February 22, 2006 | Graham

More complexity on those cartoons – burn Dante’s Inferno

More evidence of the gormlessness of Australia’s media on the Mohammed cartoons is coming to light. This NYT article outlines how the cartoon issue pits Muslim against Muslim. It also indirectly poses a really strong question to Al Jazeera (one of the media organs criticising the cartoons):

What brings more prejudice against Islam, these caricatures or pictures of a hostage-taker slashing the throat of his victim in front of the cameras, or a suicide bomber who blows himself up during a wedding ceremony?

In other words – isn’t your offence not only selective but misdirected?
Stephen Crittendon on the Religion Report interviews Paul Marshall who wrote an article for National Review, which has a portfolio of examples of Islamic, as well as European, portraits of the Prophet. Shiites frequently represent him, perhaps partially explaining why there were few, if any, riots in Iraq.
When it comes to Western portrayals of Mohammed, Dante has Mohammed in the eighth circle of hell with his entrails being drawn. Pictures by Blake, Rodin and Dali represent this. Dante invented the modern Italian language, but, what the heck, if his book offends Muslims, let’s burn it.
This is an important issue. Not to stand up on it is to allow others to dictate how our societies, and the world, should be run. But regimes which favour freedom of speech and back human rights are also those which have done most to advance the course of mankind. Islam has a long way to go before it has earned the right to lecture us.

Posted by Graham at 10:54 pm | Comments (5) |
Filed under: Media


  1. <nitpick>I think it might be worth noting that the question you loosely attribute to the NYT article is a direct quotation of Jordanian journalist Jihad Momani. Helps take the us westerners vs them Islamic extremists (or extremist Islamics) edge off the piece.</nitpick>

    Comment by Gummo Trotsky — February 23, 2006 @ 10:14 am

  2. Would papers that publish the cartoons of Muhammad also publish cartoons that show the hypocrisy in Christian and Jewish cultures and risk offending their audience and advertisers? NO.
    Check the taboo out at http://www.expensivespeech.com/

    Comment by jack fulasofy — February 23, 2006 @ 12:00 pm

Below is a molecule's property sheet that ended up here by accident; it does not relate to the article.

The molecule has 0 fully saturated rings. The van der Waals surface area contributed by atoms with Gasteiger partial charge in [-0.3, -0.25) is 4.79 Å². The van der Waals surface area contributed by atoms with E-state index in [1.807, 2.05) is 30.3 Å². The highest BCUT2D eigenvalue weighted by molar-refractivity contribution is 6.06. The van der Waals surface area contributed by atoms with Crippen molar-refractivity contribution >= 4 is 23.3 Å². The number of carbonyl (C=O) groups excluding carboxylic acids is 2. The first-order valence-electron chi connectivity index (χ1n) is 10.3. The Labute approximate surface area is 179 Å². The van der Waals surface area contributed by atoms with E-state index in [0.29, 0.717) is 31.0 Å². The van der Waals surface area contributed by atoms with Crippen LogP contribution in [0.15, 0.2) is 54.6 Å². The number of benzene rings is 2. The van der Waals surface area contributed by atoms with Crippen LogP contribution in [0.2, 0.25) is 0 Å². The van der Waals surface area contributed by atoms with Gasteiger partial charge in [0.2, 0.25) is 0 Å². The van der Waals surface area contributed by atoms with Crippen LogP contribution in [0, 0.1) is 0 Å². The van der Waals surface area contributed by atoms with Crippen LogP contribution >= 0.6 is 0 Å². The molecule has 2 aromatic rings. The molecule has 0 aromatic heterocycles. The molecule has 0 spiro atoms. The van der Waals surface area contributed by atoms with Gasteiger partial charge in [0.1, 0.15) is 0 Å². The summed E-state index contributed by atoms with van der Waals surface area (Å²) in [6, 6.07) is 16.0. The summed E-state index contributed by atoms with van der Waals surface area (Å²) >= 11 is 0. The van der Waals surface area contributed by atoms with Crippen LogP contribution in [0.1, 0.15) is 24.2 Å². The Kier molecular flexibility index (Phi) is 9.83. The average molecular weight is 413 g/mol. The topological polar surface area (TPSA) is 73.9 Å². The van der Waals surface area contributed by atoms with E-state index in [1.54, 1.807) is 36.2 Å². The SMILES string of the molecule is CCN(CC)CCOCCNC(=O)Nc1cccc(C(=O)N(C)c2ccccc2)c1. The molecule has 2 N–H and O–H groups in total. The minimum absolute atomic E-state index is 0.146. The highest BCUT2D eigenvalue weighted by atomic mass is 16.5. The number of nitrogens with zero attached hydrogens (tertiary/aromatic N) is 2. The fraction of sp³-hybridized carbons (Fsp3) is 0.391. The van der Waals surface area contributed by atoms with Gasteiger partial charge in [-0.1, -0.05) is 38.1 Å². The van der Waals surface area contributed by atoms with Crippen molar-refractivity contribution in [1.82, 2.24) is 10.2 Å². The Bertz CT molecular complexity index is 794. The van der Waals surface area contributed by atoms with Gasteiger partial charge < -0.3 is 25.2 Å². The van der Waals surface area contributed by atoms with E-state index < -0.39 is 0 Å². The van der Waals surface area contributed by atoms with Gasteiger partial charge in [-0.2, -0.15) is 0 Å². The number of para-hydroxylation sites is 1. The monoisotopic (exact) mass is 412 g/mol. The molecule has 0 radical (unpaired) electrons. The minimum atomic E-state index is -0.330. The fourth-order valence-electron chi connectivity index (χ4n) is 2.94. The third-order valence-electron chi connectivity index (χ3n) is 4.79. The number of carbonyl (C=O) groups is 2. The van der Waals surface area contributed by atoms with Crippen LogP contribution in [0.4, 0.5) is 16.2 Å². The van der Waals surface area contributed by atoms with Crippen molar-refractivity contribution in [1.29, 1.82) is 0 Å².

3. Gummo, that was my point. You’ve found a nit that is only a couple of microns thick.
    Jack, you’re missing the point. If Jews and Christians were burning US embassies down because your journal had published those cartoons, then I would have no hesitation in publishing them or linking to them. But they’re not, and I don’t see the point in just gratuitously offending someone.
    The issue isn’t whether I would have published the Danish cartoons, but whether the Danes should be allowed to publish them without being intimidated. Quite clearly they should.

    Comment by Graham Young — February 23, 2006 @ 5:56 pm

  4. sheehanjihad
    February 24th, 2006 at 8:35 am
    Truly, the only thing that means anything to muslims is simple….Kill as many infidels as you possibly can as often as you can, or, survive being killed by infidels and whatever sect of Islam you dont belong to. Anyway you look at it, muslims live to kill and die in the process. So asking them to practice what they preach is telling the so called moderate muslims to get out there and kill somebody too. Moderates are that way because they are afraid of being killed by their own people for not adhering to the strictest of religious codes. So, they live in fear, or live to be feared. There doesnt seem to be an in between.
    Fromanother forum comments website

    Comment by Danny B — February 26, 2006 @ 10:32 pm

  5. My view is simply that ALL religion is utter, self-deceptive nonsense! (Read Gullier’s Travels and the story of the Big-Endians and Little Endians. The only difference here is that it’s heads and not eggs that are cracked).
    I find it PREPOSTEROUS that one group of humans feels they have the right to slaughter another group, simply because the other doesn’t believe in the same ideals as the first. (now let’s not mention The Inquistion!)
    On the same basis I could quite simply say: “I’m an atheist and therefore all theologists should be butchered”. Does that make sense?

    Comment by Iluvatar — February 27, 2006 @ 10:20 am

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